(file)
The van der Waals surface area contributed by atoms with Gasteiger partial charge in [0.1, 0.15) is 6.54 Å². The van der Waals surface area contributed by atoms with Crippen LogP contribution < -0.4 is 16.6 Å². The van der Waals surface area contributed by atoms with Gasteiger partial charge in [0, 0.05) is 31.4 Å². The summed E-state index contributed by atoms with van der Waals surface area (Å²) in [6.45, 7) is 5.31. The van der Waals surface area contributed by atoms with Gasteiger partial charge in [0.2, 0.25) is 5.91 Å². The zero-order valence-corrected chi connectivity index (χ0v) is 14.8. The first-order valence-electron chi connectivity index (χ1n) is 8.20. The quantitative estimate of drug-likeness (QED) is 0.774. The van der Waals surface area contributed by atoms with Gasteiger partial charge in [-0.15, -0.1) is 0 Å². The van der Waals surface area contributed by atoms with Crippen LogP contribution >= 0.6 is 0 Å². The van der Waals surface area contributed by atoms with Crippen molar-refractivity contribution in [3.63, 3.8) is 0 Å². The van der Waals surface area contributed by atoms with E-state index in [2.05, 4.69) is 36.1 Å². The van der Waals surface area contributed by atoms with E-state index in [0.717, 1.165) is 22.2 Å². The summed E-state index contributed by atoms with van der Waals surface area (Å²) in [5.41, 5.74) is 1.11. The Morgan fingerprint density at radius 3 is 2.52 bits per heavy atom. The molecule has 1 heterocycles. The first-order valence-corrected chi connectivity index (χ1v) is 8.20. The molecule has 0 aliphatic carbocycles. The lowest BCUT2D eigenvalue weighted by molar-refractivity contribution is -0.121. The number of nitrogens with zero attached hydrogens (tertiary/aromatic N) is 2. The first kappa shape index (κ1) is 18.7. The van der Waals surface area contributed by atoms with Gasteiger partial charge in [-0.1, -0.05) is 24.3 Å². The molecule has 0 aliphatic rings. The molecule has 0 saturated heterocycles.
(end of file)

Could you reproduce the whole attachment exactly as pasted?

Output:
The van der Waals surface area contributed by atoms with Gasteiger partial charge in [0.1, 0.15) is 6.54 Å². The van der Waals surface area contributed by atoms with Crippen LogP contribution < -0.4 is 16.6 Å². The van der Waals surface area contributed by atoms with Gasteiger partial charge in [0, 0.05) is 31.4 Å². The summed E-state index contributed by atoms with van der Waals surface area (Å²) in [6.45, 7) is 5.31. The van der Waals surface area contributed by atoms with Gasteiger partial charge in [0.2, 0.25) is 5.91 Å². The zero-order valence-corrected chi connectivity index (χ0v) is 14.8. The first-order valence-electron chi connectivity index (χ1n) is 8.20. The quantitative estimate of drug-likeness (QED) is 0.774. The van der Waals surface area contributed by atoms with Gasteiger partial charge in [-0.15, -0.1) is 0 Å². The van der Waals surface area contributed by atoms with Crippen LogP contribution >= 0.6 is 0 Å². The van der Waals surface area contributed by atoms with Crippen molar-refractivity contribution in [3.63, 3.8) is 0 Å². The van der Waals surface area contributed by atoms with E-state index in [2.05, 4.69) is 36.1 Å². The van der Waals surface area contributed by atoms with E-state index in [0.717, 1.165) is 22.2 Å². The summed E-state index contributed by atoms with van der Waals surface area (Å²) in [5.41, 5.74) is 1.11. The Morgan fingerprint density at radius 3 is 2.52 bits per heavy atom. The molecule has 1 heterocycles. The first-order valence-corrected chi connectivity index (χ1v) is 8.20. The molecule has 0 aliphatic carbocycles. The lowest BCUT2D eigenvalue weighted by molar-refractivity contribution is -0.121. The number of nitrogens with zero attached hydrogens (tertiary/aromatic N) is 2. The first kappa shape index (κ1) is 18.7. The van der Waals surface area contributed by atoms with Gasteiger partial charge in [-0.1, -0.05) is 24.3 Å². The molecule has 0 aliphatic rings. The molecule has 0 saturated heterocycles.